Dimophism > ability of fungi to grow in two separate forms, usually filamentous at room temp, but in the body they grow as yeast.

Did someone say Thrush?

Ewww. that’s not cool, should I say Candida albicans?

  • Candida albicans is responsible for thrush most commonly and Candida albicans is the most common candida.
  • It grows in the body at temp over 28 degrees celcious.
  • It often pops up when your immune system is down, or you have just taken a course of antibiotics. The normal flora that would usually stop Candida from popping up. Lets put it simply, Candida is opportunistic, it likes to get you when you are down.
  • The colony is white

Candida spp is found in:

  •  40%-80% of normal human beings – it can be commensal or pathogenic
  • Mouth
  • Skin
  • Gut
  • Vagina

Candida can cause:

  • Phenomena
  • Septicemia
  • Endocarditis in immune compromised hosts.

.

The treatment for candida 

Candida is tested/ diagnosed through the use of germ tubes. But because fungi takes so long to grow it can be harder to identify

Once diagnosed the treatment can be:

For Cutaneous mycose:

  • topical Nystain
  • Ketoconazon
  • Fluconazole (Usually for aids or immune compromised people)

For Systemic Infections (different locations on body):

  • Amehotericin B

Moulds

  • Can grow lots of places
  • long filaments – called hyphae
  • Hyphae can grow by extending terminal cell at tip of filament
  • reproduction is via production of spores

Aspergillus spp

  • easily inhaled
  • a more common human pathogen
  • derives from decaying or dead organic matter
  • produces spores- easily inhailed- fungus ball forms – can be mistaken for TB in X-rays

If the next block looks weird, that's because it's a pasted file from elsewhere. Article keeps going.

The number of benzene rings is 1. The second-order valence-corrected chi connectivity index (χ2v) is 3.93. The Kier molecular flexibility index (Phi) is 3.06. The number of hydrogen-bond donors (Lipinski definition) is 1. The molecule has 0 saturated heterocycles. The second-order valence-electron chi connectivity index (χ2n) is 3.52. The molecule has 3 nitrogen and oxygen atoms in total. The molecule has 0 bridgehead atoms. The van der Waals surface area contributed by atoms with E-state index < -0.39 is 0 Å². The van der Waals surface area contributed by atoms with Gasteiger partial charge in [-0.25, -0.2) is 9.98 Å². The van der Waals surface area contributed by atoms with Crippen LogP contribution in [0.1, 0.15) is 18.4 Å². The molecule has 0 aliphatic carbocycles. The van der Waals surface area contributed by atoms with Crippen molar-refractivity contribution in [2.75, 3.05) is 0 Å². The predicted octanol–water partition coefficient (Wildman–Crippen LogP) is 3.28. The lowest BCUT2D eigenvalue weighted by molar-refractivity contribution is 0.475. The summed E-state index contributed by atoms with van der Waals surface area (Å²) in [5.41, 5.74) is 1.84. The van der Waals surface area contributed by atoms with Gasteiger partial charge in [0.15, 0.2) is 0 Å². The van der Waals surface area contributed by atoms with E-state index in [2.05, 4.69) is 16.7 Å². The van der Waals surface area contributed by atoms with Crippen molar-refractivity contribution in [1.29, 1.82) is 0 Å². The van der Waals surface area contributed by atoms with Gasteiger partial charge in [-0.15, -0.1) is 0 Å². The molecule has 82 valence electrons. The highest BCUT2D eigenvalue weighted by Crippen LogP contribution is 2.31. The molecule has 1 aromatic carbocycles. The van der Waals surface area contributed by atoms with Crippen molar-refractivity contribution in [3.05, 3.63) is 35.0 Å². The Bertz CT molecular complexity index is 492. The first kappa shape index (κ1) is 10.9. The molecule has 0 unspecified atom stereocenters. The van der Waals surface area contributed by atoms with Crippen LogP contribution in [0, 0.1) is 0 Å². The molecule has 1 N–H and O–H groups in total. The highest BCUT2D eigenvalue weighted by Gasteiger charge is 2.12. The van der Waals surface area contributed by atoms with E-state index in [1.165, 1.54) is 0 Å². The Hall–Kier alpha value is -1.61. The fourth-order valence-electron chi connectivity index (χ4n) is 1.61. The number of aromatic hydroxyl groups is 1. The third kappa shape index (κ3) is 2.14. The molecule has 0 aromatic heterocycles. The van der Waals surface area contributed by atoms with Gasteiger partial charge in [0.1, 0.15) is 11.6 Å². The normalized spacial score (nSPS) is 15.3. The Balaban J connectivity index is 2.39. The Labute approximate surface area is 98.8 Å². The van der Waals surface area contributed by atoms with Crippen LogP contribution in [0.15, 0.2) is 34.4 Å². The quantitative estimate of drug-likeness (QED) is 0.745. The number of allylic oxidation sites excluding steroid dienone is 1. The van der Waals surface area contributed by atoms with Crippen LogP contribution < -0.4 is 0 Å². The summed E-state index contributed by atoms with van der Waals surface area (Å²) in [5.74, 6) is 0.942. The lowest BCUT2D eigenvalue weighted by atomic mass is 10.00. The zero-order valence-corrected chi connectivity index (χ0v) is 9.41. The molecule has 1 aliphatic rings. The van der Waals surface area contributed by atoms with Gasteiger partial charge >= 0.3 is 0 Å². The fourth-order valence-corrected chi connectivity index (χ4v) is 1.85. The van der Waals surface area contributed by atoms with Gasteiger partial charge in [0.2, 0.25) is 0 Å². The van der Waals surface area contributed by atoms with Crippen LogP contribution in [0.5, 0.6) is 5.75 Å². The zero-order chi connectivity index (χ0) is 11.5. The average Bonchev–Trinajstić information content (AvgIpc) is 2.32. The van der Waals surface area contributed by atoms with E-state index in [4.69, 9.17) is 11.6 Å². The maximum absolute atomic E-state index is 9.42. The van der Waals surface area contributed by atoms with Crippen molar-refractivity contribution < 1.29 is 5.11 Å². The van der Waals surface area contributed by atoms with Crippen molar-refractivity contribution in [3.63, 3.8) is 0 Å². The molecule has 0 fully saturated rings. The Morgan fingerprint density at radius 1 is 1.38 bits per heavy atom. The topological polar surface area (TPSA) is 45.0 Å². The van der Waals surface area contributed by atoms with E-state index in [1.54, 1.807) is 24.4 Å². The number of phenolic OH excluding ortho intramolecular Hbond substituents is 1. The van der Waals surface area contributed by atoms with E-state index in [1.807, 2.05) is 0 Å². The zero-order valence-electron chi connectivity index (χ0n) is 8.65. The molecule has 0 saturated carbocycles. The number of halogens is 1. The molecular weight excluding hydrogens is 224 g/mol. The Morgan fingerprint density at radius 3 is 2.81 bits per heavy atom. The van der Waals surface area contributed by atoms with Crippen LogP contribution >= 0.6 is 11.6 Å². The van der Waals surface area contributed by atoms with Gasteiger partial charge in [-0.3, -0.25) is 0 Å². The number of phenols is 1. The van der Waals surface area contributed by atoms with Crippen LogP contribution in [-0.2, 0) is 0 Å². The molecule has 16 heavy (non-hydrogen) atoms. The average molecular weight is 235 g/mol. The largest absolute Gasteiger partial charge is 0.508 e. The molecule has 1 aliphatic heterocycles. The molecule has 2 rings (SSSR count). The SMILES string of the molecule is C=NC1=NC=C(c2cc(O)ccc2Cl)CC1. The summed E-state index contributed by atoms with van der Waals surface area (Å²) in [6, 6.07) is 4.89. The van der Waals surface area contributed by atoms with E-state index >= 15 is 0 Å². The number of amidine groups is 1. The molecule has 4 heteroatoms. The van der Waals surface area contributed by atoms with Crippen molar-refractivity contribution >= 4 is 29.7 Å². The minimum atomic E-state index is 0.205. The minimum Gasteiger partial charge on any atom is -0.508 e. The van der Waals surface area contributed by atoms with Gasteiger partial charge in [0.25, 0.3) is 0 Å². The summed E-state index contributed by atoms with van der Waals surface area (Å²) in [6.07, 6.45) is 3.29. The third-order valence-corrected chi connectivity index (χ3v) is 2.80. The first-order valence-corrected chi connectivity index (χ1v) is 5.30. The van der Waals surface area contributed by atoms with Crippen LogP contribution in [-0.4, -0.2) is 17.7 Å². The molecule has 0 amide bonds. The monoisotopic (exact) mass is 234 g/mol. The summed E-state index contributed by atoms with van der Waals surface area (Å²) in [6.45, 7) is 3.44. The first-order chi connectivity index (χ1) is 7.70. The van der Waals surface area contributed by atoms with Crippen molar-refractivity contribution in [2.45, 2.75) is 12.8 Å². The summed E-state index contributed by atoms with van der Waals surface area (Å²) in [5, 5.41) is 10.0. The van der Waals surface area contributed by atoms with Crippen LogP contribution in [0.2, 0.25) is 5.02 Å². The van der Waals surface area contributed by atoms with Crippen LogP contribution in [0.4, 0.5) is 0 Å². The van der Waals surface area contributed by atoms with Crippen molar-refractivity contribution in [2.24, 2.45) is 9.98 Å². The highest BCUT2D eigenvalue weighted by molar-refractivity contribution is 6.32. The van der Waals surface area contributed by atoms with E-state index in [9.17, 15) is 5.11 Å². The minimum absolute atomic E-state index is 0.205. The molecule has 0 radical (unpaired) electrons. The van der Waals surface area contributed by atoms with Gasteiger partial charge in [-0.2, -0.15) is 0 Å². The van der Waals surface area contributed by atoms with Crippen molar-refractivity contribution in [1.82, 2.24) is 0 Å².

Found in

  • Food
  • plant
  • air vents
  • soil
  • disinfectants

Patients will usually cough up fungus element. Aggressive tissue invasion, it affects mainly lungs (due to inhalation of spores), but it can invade any organs.

 

Culture :

  • takes 1-3 weeks for growth
  • variety of colours
  • species differentiation is based on spore formation; as well as colour and shape.

Diagnosis :

  • Specimen taken of sputum; lung biopsy

Treatment :

  • Amphetericin

*likes a more acid environment.

 

Harmful Effects of Fungi

Allergic Reaction:

  • Bronchopulmonary reaction as a result from repeated inhalation of mould spores
  • Farmer are at risk to Aspergillus spp

 

  • some fungus produce chemicals that are toxic
  • poisonous  effect of eating toadstools

symptoms :

  • nausea
  • diarrhea
  • damage to body
  • muscle spasms
  • death may occur

Aflatoxin – toxin form of Asperillus,

Flavus – grows on grains and peanuts < Carconagenic and Liver cancer.

Diagnosis:

is difficult to diagnose as it grows slowly

Symptoms aren’t definitive

Fungal infection is suspected if the Patient is immuno compromised

Treatment:

  • Drug Therapies – anti neoplastic, Steriods, Immunosuperessive drugs

Antibiotic Use

  • Over use will alter the normal flora = fungal overgrowth